A study that found that millions of Americans are at risk of losing their homes due to global pollution by 2100 created a map of the United States to show which cities are at most risk of being wiped out by elevated sea levels.
According to a report published in the Proceedings of the National Academy of Sciences (PNAS), a portion of land in the U.S. where around 20 to 30 million people reside will be submerged in the future if sea levels continue to elevate at the same rate it is going right now. Among the coastal cities scientists predict will be affected are New York, Miami, and New Orleans.
To emphasize the importance of their findings, the researchers created a map wherein Americans can type their postal code to check if their area will end up below sea level by 2100. The map was created as a graphic representation of how climate change could destroy coastal cities over time.
"For unabated climate change, we find that land that is home to more than 20 million people is implicated and is widely disturbed among different states and coasts," said Benjamin Strauss of Princeton University and lead author of the study.
Global warming has long been considered an urgent problem due to greenhouse gas emissions that cause temperature spikes and climate changes.
Aside from climate change, a possible, dangerous threat to coastal cities is the destabilization of a West Antarctica ice sheet. Scientists fear that the destabilization which will contribute hugely to the sea level elevation is inevitable and irreversible.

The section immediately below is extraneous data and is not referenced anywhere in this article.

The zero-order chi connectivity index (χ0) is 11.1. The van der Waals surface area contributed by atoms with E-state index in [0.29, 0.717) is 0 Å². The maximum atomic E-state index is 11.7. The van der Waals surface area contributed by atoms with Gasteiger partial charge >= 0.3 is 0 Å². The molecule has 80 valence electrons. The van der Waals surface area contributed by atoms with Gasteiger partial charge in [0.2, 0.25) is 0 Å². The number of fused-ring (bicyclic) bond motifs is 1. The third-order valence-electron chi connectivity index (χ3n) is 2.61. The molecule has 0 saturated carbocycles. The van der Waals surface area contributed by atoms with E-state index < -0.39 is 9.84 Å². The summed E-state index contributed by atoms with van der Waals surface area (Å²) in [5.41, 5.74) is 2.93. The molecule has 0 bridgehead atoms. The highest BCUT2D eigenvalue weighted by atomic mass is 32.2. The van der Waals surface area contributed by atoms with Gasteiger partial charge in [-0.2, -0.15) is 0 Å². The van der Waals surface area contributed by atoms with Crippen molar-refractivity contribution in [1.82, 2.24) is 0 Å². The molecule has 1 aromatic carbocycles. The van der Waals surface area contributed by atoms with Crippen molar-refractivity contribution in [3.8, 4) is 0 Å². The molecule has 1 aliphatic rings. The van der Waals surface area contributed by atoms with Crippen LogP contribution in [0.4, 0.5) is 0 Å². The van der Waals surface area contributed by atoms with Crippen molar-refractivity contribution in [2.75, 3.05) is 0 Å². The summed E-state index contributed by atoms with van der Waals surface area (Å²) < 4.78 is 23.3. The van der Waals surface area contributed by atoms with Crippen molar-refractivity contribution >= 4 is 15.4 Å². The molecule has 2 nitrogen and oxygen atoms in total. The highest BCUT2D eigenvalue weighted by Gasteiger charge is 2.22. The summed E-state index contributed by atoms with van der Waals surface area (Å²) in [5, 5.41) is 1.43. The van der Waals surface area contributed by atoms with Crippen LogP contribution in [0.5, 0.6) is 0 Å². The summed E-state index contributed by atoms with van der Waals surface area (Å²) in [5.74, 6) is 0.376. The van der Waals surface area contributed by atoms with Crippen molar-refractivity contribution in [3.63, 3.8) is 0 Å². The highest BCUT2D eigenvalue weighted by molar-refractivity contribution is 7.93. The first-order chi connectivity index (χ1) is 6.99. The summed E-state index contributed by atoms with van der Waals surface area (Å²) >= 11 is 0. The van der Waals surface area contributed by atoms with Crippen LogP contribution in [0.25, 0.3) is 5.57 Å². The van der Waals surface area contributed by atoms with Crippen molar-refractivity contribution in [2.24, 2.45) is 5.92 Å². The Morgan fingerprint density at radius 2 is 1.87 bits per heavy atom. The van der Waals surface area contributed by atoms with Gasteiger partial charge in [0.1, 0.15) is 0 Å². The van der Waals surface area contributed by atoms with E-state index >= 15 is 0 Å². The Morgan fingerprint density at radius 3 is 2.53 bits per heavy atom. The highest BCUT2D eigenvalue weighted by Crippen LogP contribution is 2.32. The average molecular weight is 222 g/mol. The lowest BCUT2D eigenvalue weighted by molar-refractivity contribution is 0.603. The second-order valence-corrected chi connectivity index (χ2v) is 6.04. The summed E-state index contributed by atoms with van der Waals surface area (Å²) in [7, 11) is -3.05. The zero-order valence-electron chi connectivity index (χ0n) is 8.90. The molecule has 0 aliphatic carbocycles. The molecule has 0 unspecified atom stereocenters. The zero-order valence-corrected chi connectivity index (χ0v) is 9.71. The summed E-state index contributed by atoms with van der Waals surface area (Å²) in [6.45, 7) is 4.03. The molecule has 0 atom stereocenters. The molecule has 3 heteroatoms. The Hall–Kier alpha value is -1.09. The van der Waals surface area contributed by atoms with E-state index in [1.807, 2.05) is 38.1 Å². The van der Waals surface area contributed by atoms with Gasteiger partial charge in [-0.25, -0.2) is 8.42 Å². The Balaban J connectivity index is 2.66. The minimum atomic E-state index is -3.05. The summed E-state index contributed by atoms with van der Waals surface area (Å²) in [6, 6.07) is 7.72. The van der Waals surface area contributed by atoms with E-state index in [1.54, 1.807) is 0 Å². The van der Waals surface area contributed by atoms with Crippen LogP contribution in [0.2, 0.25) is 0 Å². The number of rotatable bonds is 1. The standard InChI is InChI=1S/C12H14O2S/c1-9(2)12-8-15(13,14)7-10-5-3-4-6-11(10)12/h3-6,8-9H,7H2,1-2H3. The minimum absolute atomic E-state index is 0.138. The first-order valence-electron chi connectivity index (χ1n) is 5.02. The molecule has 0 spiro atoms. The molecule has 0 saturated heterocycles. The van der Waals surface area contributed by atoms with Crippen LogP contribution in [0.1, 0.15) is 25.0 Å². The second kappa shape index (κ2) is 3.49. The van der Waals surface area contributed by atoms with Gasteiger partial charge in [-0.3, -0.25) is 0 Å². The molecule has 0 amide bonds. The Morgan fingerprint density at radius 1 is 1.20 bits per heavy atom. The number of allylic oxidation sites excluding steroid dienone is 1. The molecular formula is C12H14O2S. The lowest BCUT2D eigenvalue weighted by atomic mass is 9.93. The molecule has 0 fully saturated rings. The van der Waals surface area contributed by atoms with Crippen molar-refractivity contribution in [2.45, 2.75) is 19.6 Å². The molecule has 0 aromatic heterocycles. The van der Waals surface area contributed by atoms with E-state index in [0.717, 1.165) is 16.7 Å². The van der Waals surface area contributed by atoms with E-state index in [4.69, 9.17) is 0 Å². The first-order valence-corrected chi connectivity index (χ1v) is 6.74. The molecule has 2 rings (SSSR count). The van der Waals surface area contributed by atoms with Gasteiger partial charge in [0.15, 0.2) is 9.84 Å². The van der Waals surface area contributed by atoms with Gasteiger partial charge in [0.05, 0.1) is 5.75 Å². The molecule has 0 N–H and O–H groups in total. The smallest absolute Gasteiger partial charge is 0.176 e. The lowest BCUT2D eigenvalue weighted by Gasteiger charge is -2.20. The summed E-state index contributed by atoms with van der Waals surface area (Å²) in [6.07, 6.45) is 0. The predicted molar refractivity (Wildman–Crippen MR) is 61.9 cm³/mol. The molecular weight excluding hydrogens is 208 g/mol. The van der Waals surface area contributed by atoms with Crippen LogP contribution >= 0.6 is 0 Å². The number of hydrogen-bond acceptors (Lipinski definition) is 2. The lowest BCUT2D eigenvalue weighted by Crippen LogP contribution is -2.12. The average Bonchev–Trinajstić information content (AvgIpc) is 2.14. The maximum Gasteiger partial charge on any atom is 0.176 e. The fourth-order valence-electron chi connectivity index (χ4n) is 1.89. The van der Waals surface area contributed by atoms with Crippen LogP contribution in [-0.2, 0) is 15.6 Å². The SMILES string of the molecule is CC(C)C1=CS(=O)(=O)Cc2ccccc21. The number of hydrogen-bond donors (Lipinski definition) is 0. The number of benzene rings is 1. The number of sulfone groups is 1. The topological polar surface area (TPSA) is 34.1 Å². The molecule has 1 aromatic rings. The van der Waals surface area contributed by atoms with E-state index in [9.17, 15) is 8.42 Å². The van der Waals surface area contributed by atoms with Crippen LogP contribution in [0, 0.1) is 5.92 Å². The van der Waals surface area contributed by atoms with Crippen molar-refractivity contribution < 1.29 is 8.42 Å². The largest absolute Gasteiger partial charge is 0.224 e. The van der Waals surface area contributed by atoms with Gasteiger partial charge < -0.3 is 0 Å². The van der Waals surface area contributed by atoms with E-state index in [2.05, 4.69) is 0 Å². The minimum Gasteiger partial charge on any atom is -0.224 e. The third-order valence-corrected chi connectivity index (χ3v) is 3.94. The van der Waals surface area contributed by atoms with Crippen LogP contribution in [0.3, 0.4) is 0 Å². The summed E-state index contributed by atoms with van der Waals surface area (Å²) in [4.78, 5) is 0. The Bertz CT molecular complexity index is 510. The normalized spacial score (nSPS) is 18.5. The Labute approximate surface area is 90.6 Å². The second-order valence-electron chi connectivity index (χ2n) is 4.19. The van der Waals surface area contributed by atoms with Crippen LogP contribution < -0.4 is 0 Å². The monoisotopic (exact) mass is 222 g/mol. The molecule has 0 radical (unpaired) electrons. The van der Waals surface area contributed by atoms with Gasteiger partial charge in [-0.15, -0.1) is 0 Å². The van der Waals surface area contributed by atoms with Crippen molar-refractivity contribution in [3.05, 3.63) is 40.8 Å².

Researchers warn that if global warming temperatures remain above two degrees Celsius, global sea levels may rise by 14 to 32 feet by 2100.
"If we don't cut emissions," said Strauss,"We're talking about losing American land home to more people that live in any state, except for California and Texas. Home to more people than the state of Florida and New York."
The study does not give an exact measure of how fast the sea level will rise. Most estimate that it will go up by 2.3 meters or 7.55 feet a year, but findings also suggest that the elevation can go much faster. Studies on further emissions will be able to more specifically determine which cities are at risk for flooding and will have to be evacuated in the future.
On a positive note, the researchers said that cutting down emission rates can have a huge impact on preventing the flood.
Countries around the world, including the U.S., have already pledged their support in cutting down emissions. However, there still remain skeptics that human-induced climate change and the whole scenario is real.
"We can act ... or we can delay and leave a legacy of irreversible rising seas that threaten to destroy ... our nation," Strauss said.
Photo: David Shankbone | Flickr